President Obama recently unveiled a 2016 fiscal budget proposal that includes an additional $1 billion in aid to help reduce crime and improve governance across Central America. In what is probably the most full-throated justification of the program to date, Vice President Joe Biden wrote in an op-ed for The New York Times that the three-fold increase in aid amounts to a Plan Colombia for Central America. With six million youth across the region set to enter the workforce by 2025, now is a crucial time to break the spiral of poverty and violence. Once the security situation improves, Biden noted, pro-market reforms could take hold and deliver solid economic growth throughout the region. In the Vice President’s words, it would “help Central America become an embodiment of the Western Hemisphere’s remarkable rise—not an exception to it.”
Yet, so far there has been scant response from legislatures to the proposal, and even if the 114th Congress quickly votes to approve the aid to Central America, enacting the spate of reforms will take time. In truth, Colombia’s present-day success owes a great deal to the willingness of a generation of public officials to set aside political differences and shun quick fixes for the sake of building a trustworthy judiciary, effective police force, and competitive economy. Similar results in Central America will demand the ongoing commitment of presidents, congressmen, judges and police officers across Honduras, El Salvador, Guatemala and elsewhere, over a period of years.
So, what hurdles do policymakers and foreign investors face as the region searches for ways to reduce drug violence and foster economic development? To unpack this question, Nearshore Americas talked to Manfredo Marroquin, Board Director at Acción Ciudadana in Guatemala City.
Nearshore Americas: Could you provide a brief overview of corruption in Central America and the impact this has on society and the economy?
Manfredo Marroquin: Corruption in Central America has resisted the introduction of democracy, and its general reach in countries like Honduras and Guatemala threatens the stability of governments there. Corruption has been the key to the introduction of drug trafficking, and many corruption networks and illegal businesses find cover and impunity for their activities.
NSAM: How has corruption changed across the region in recent years?
Marroquin: From classical corruption in public administration, where bribes were the usual, we have moved to a form of structural corruption whose source and main engine is political corruption through campaign finance of political parties. This corruption has distorted many of the functions of the state, because in practice its resources are used to provision overvalued contracts and ensure protection and impunity for financiers of political campaigns.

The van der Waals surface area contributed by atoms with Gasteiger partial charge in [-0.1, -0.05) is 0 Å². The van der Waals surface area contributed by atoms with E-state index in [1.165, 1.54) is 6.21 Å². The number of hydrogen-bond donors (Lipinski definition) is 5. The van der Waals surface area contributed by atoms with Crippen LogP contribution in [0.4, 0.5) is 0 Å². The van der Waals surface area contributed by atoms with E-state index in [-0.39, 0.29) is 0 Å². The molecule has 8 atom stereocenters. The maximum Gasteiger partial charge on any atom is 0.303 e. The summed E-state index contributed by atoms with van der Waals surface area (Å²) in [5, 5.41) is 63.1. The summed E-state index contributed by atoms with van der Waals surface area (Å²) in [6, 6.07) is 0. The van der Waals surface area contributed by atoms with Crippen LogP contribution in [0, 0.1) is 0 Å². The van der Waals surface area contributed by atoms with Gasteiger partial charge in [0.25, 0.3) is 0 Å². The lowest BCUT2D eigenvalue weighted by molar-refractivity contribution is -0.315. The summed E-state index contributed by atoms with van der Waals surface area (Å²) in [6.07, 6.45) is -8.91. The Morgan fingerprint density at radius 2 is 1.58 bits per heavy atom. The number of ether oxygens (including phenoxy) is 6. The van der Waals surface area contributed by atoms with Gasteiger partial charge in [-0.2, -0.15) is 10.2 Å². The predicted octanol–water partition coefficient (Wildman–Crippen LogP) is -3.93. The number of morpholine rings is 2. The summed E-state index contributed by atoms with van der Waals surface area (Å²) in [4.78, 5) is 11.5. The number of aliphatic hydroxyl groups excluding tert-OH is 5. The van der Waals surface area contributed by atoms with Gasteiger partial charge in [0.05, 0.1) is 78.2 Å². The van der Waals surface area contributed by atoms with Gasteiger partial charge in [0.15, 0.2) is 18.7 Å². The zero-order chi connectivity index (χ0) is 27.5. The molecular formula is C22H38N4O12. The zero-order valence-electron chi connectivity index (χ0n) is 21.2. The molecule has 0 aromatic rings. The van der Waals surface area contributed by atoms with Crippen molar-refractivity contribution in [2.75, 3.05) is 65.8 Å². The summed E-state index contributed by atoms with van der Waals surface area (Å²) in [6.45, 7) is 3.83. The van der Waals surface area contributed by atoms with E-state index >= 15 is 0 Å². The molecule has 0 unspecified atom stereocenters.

NSAM: What hurdles do foreign investors face because of corruption?
Marroquin: Most foreign investment is concentrated in the southern countries of Central America (Nicaragua, Costa Rica and Panama) where corruption has not acquired the dimensions of the northern triangle (Guatemala, Honduras and El Salvador). In the latter set of countries foreign investment is low, largely in response to problems of insecurity, violence, poverty and corruption.
NSAM: What programs or initiatives show promise in curbing corruption?
Marroquin: At the regional level there is no integrated and unified program against corruption. Nationally each country tries different models, although with modest of no results in most cases. It has been standardizing step-by-step anti-corruption legislation, such as laws on access to public information and confiscation of property obtained through unlawful means of corruption. But implementation depends heavily on the institutional strength of each country.
NSAM: The White House recently announced a new aid program for Central America, part of which will be directed at improving governance. What are the key elements that need to be met in order for that program to be effective?
Marroquin: Among other challenges, the aid program announced by the Obama administration has to isolate funds that are offered in the use of patronage or corruption. Both Honduran and Guatemalan governments move in an environment of hyper corruption, and agents that promote corruption remain very active. So, in order for these funds to achieve the expected results, the Obama administration will have to carefully select the partner agencies and offices in each of the recipient countries. Billions of dollars of international cooperation have been invested in the last 20 years with almost zero results, so the injection of new funds must have very effective safeguards against the actors that have made the northern triangle a paradise of corruption and impunity for corrupt business.